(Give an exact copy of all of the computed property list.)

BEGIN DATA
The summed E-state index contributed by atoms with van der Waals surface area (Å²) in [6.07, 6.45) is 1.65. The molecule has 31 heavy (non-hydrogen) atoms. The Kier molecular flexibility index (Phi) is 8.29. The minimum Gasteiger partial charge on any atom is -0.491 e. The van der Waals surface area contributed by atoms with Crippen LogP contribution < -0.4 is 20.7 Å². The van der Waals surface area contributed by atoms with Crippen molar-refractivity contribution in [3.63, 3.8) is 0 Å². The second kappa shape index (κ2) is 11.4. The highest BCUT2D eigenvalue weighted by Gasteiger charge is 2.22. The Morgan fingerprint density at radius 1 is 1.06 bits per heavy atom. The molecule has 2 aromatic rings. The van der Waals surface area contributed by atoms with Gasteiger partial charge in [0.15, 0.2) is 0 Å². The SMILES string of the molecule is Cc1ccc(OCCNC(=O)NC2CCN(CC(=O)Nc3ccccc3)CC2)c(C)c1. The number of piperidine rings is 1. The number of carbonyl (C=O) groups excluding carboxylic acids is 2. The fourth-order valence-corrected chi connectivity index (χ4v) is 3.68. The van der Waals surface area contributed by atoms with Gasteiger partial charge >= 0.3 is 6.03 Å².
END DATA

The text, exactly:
The summed E-state index contributed by atoms with van der Waals surface area (Å²) in [6.07, 6.45) is 1.65. The molecule has 31 heavy (non-hydrogen) atoms. The Kier molecular flexibility index (Phi) is 8.29. The minimum Gasteiger partial charge on any atom is -0.491 e. The van der Waals surface area contributed by atoms with Crippen LogP contribution < -0.4 is 20.7 Å². The van der Waals surface area contributed by atoms with Crippen molar-refractivity contribution in [3.63, 3.8) is 0 Å². The second kappa shape index (κ2) is 11.4. The highest BCUT2D eigenvalue weighted by Gasteiger charge is 2.22. The Morgan fingerprint density at radius 1 is 1.06 bits per heavy atom. The molecule has 2 aromatic rings. The van der Waals surface area contributed by atoms with Gasteiger partial charge in [0.15, 0.2) is 0 Å². The SMILES string of the molecule is Cc1ccc(OCCNC(=O)NC2CCN(CC(=O)Nc3ccccc3)CC2)c(C)c1. The number of piperidine rings is 1. The number of carbonyl (C=O) groups excluding carboxylic acids is 2. The fourth-order valence-corrected chi connectivity index (χ4v) is 3.68. The van der Waals surface area contributed by atoms with Gasteiger partial charge >= 0.3 is 6.03 Å².